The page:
Les Cohen’s Outside the Wall Column by Les H. Cohen, Mutual 15
Legislative Advocate Emeritus/ OC Ombudsman
Occasionally I receive calls from residents who ask why the long-term ombudsman program is managed by the Council On Aging-OC (COA-OC.)
Long term care ombudsman (ombudsman is a Swedish word) are advocates for residents of nursing homes, board and care homes, assisted living and similar adult care facilities.
They work to resolve problems of individual residents and to bring about change at the local, state and national levels to improve care. The ombudsman program began in 1972 as a demonstration program. Today the LTC ombudsman program is established in all U.S. states under the Older Americans Act (OAA) administered by the Federal Administration on Aging.
In California, the office of the state Long Term Care Ombudsman is in the Dept of Aging. Thirty-five local ombudsman programs collectively cover all 58 counties in California.
Their mandates/mission are to provide the independence, health and dignity of adults through compassion, education and advocacy.
Some of the COA-OC programs/services include: Health Insurance Counseling and Advocacy Program(HICAP); long term care ombudsman program; financial abuse specialist (FAST); education and outreach; Smilemakers Guild; ReConnect program; and the friendly visitor program
For more information on any of the programs, or to volunteer, visit www.coaoc.org or call (714) 479-0107.
Letters to the Editor
Based on a 2013 U.S. Navy Cruiser Sailors Association magazine article, I want readers to be alerted to the fact that some organizations and charities, such as the Disabled American Veterans (DAV), have directed funds within their charities to top executives, who are making make up to $400,000 each.
There are well-meaning individuals in this community who have had the good fortune, and God’s blessings, to be financially secure.
Various mailings and solicitations appeal to people’s sympathy, causing them to give to charities to help others. Giving makes people feel that they are “good Americans.”
I no longer give to the DAV, since I found out that “beggars are thieves above and beyond all belief.”
Maybe there are others who need to review lifetime memberships in organizations like the DAV. I feel like a fool to have supported someone’s lavish lifestyle instead of providing for the disabled as I believed I was doing. No more!
On behalf of the blind and physically impaired residents of Leisure World, we want to thank Grant Winford and his drivers for their excellent bus service.
It’s far more than just a ride. It allows us to be free, and it allows us take advantage of all LW has to offer. We can be free to visit our clubs, restaurants, churches, Health Care Center, even the downtown cafe.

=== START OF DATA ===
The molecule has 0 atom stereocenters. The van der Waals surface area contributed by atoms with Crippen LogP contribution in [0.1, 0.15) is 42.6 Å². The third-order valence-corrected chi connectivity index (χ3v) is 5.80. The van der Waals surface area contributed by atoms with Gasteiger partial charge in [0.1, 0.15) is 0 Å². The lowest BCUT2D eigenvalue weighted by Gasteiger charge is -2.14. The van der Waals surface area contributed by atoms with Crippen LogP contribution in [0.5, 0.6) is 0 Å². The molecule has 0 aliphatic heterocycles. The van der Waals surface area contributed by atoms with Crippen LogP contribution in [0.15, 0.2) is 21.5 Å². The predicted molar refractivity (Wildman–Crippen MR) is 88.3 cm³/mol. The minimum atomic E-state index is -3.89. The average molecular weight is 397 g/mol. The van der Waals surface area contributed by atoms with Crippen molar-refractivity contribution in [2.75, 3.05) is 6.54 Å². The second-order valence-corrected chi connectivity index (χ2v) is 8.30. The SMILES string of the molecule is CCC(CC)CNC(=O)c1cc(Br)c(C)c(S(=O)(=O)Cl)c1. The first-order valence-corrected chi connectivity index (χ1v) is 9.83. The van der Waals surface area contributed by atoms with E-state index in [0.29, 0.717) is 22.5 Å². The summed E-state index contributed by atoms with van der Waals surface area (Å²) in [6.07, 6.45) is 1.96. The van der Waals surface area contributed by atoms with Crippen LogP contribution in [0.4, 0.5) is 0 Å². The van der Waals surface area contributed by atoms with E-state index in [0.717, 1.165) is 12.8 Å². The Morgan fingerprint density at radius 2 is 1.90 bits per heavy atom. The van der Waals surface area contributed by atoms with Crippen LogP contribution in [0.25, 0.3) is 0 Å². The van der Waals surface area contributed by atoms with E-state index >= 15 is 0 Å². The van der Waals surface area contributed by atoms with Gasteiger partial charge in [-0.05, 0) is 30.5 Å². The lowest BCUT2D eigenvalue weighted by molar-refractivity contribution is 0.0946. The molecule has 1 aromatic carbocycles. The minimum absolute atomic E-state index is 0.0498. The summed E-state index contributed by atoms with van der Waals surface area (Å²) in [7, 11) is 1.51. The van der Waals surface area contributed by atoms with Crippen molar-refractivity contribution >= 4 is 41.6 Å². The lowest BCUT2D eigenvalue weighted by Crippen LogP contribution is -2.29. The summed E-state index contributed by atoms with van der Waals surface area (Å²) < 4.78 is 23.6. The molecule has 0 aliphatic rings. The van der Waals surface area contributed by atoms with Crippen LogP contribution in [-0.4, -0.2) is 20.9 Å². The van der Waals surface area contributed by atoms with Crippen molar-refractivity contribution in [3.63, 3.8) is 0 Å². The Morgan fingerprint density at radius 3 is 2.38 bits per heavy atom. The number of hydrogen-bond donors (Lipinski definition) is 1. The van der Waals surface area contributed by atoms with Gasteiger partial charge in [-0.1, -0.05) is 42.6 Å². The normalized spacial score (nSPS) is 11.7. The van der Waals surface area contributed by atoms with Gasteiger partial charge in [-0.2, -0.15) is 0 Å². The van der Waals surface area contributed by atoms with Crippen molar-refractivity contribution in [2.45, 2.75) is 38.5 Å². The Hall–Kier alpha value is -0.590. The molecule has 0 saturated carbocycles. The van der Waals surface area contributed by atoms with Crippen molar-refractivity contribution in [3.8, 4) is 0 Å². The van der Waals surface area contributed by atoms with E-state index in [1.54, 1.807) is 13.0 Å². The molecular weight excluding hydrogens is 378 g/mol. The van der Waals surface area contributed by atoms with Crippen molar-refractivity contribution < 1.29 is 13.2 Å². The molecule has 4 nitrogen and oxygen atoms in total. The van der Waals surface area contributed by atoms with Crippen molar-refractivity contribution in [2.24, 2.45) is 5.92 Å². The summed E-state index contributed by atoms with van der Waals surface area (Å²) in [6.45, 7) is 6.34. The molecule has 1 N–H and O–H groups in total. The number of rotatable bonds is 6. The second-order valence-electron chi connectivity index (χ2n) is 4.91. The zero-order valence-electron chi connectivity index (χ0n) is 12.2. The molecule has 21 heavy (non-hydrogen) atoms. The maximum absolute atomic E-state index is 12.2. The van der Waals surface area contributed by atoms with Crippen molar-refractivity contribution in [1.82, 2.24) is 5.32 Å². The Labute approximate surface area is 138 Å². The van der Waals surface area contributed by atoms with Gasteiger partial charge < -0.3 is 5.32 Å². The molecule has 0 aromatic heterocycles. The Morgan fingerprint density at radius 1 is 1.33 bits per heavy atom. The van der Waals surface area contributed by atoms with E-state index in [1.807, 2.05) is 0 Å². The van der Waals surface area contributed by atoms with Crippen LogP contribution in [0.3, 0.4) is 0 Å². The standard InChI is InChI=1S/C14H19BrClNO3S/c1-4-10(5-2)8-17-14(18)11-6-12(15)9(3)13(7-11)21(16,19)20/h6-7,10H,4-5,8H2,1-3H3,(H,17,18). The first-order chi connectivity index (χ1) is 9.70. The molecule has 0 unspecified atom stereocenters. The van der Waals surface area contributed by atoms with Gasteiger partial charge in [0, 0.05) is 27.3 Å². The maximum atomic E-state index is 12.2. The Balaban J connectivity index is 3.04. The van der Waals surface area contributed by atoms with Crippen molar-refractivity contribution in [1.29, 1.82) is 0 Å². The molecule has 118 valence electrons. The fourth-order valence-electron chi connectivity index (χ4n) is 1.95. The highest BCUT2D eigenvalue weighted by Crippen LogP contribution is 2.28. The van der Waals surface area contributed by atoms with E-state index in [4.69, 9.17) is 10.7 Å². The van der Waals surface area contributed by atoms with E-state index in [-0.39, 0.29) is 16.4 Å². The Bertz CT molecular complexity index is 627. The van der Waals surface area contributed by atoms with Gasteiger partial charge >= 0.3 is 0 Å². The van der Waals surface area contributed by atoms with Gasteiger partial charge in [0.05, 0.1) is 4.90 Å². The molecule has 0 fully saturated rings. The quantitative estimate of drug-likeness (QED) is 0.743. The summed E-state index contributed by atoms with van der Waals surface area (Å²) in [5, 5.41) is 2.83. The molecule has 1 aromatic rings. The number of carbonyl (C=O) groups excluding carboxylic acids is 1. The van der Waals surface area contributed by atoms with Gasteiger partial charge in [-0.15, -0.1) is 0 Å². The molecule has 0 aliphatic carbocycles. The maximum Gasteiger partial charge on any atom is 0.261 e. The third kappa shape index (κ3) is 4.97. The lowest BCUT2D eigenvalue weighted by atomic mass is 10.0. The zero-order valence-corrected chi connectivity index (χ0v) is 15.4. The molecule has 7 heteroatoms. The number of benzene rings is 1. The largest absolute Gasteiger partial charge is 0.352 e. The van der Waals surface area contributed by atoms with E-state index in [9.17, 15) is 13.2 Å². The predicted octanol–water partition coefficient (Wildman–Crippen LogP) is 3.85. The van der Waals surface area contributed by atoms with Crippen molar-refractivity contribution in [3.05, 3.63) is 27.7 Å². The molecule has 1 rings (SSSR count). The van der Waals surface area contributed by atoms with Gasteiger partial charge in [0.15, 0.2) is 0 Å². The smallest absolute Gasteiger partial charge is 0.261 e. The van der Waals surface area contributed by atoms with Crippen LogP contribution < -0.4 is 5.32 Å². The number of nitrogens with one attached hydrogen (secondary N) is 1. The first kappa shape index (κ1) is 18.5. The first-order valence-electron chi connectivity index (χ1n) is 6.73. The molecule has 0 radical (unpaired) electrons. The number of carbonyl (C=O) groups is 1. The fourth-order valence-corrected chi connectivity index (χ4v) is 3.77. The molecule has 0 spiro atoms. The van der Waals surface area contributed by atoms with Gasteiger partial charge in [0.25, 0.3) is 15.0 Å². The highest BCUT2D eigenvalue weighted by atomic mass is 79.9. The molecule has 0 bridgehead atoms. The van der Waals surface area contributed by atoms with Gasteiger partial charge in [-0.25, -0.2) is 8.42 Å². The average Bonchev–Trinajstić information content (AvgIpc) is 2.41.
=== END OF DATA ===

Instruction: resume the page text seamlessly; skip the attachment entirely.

Those who complain about the bus service should be careful what they wish for. There may come a time when they, too, may need the bus service and it won’t be there. Then what will they do?
I am thankful for this service.
The letter from Norma Poe, Mutual 17, (The News May 15) re: “actual stealing” food left for the U.S.P.S. food drive reminded me of an incident that occurred at my husband’s school where I volunteer two days a week.
A fourth grade teacher said she had just bawled out one of her students who wasn’t paying attention to the lessons all morning. When she asked him what was wrong, he said that he was hungry.
He said that his grandma hadn’t fixed dinner the night before or breakfast that morning. The teacher told him that he was old enough to fix things himself and that was no excuse.
I suggested to her that maybe there was no food to fix since it was the end of the month. She was startled, because she hadn’t thought about that. Later, after checking further, the boy was place on the free breakfast and lunch program at the school.
Since the food drive is to benefit those less fortunate than others, has Ms. Poe considered that the people helping themselves to the food that is left out for the drive belong to that group?
Instead of “jumping to conclusions” stop to consider that we have people in LW that are on very limited incomes and need the extra food.
Credits and Kudos
Credits & Kudos must include the writer’s name and mutual, and will be edited for brevity. Mention of a business or service is not an endorsement or recommendation by the LW News or Golden Rain Foundation.
Friends of the Library President Dolores Parker thanks members of the Garden Club who did a great job of updating and decorating the gardens around the bookstore and library. Those who work in the bookstore and their customers enjoy the warm atmosphere provided by the gardens.
Nita Lambert of Mutual 14 thanks new shareholder and Director Lee Melody for discovering $750,000 laying in a non-interest bearing bank account for over two years, with $500,000 of it uninsured. Over the objections of the CFO, Mr. Melody was also instrumental in placing these funds in several venues which are now paying our mutual interest and the accounts are properly insured.
Mutual 1 resident Dorothy Geisler thanks the GAF hospitality volunteers who serve coffee to residents in the Clubhouse 6 Hospitality Room. Residents are encouraged residents to bring their own cups.